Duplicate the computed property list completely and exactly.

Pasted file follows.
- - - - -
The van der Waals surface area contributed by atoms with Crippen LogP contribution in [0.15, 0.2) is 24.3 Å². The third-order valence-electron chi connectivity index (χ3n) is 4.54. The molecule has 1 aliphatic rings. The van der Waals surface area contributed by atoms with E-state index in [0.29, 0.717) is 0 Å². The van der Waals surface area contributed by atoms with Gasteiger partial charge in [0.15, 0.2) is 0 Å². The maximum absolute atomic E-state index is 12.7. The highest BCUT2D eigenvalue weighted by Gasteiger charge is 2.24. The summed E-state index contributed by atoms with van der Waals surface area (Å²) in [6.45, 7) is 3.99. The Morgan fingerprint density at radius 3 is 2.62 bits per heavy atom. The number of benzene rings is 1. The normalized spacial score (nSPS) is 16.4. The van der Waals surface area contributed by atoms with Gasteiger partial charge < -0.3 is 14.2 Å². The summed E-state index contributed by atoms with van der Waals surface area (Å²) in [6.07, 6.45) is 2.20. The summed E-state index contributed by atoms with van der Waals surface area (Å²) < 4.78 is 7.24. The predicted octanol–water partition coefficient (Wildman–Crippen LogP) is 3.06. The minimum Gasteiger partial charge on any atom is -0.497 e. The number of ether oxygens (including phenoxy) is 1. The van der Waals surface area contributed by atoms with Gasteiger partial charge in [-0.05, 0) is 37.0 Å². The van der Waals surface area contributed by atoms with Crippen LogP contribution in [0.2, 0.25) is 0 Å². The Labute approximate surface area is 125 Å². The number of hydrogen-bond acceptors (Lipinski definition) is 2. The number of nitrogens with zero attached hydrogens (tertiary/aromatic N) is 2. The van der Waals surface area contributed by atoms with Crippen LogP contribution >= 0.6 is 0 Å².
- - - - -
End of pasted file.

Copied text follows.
The van der Waals surface area contributed by atoms with Crippen LogP contribution in [0.15, 0.2) is 24.3 Å². The third-order valence-electron chi connectivity index (χ3n) is 4.54. The molecule has 1 aliphatic rings. The van der Waals surface area contributed by atoms with E-state index in [0.29, 0.717) is 0 Å². The van der Waals surface area contributed by atoms with Gasteiger partial charge in [0.15, 0.2) is 0 Å². The maximum absolute atomic E-state index is 12.7. The highest BCUT2D eigenvalue weighted by Gasteiger charge is 2.24. The summed E-state index contributed by atoms with van der Waals surface area (Å²) in [6.45, 7) is 3.99. The Morgan fingerprint density at radius 3 is 2.62 bits per heavy atom. The number of benzene rings is 1. The normalized spacial score (nSPS) is 16.4. The van der Waals surface area contributed by atoms with Gasteiger partial charge < -0.3 is 14.2 Å². The summed E-state index contributed by atoms with van der Waals surface area (Å²) in [6.07, 6.45) is 2.20. The summed E-state index contributed by atoms with van der Waals surface area (Å²) < 4.78 is 7.24. The predicted octanol–water partition coefficient (Wildman–Crippen LogP) is 3.06. The minimum Gasteiger partial charge on any atom is -0.497 e. The number of ether oxygens (including phenoxy) is 1. The van der Waals surface area contributed by atoms with Gasteiger partial charge in [-0.05, 0) is 37.0 Å². The van der Waals surface area contributed by atoms with Crippen LogP contribution in [0.2, 0.25) is 0 Å². The Labute approximate surface area is 125 Å². The number of hydrogen-bond acceptors (Lipinski definition) is 2. The number of nitrogens with zero attached hydrogens (tertiary/aromatic N) is 2. The van der Waals surface area contributed by atoms with Crippen LogP contribution >= 0.6 is 0 Å².